A weaker Kenya shilling against the U.S. dollar is set to increase the cost of imports, experts said on Monday.
Alpesh Vadher, CEO at PKF in East Africa, a regional tax consultant, told journalists in Nairobi, the Kenyan capital, that the shilling has slid in value from 113 to the dollar at the beginning of the year to 115 currently.
“The rising international price for key import goods such as oil and wheat is putting a lot of pressure on the Kenya shilling,” Vadher said.
PKF International, previously known as Pannell Kerr Forster, is a global network of accountancy firms.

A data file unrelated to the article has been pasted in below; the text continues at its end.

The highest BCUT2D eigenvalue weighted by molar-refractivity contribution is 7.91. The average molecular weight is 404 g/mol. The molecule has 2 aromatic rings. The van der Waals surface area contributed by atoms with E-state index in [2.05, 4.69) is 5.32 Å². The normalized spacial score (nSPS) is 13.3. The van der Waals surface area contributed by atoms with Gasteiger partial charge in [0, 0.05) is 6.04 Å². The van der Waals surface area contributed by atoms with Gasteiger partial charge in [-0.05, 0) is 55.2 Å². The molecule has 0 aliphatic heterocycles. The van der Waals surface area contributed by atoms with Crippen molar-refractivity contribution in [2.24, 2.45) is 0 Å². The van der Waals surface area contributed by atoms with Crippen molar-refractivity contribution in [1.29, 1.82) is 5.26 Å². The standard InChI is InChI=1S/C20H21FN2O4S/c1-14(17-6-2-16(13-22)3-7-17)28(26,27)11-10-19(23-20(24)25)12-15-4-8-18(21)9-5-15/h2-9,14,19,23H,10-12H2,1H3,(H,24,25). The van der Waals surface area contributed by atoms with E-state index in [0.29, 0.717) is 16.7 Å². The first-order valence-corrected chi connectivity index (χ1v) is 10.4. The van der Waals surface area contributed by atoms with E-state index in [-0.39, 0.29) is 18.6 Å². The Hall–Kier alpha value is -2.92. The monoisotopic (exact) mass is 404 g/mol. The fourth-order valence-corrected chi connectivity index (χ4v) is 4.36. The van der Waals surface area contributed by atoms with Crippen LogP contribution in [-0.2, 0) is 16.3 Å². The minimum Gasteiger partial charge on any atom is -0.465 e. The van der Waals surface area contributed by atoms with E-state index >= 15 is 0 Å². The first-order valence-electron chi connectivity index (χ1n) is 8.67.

According to Vadher, the Kenyan shilling is losing value as demand for dollars exceeds supply.
Gurmit Santokh, managing director at PKF Consulting, said that Kenya can facilitate the appreciation of the shilling against global currencies by boosting its exports.
“Kenya’s widening trade deficit is also further impacting the value of local currency,” Santokh said, adding that the devaluation of the shillings is also driven by speculators who want to benefit through currency trading.
Michael Mburugu, regional tax partner at PKF in East Africa, said that the Kenya shilling has been on a downward trend since the outbreak of COVID-19 pandemic, which increased competition for dollars in the foreign currency market. Enditem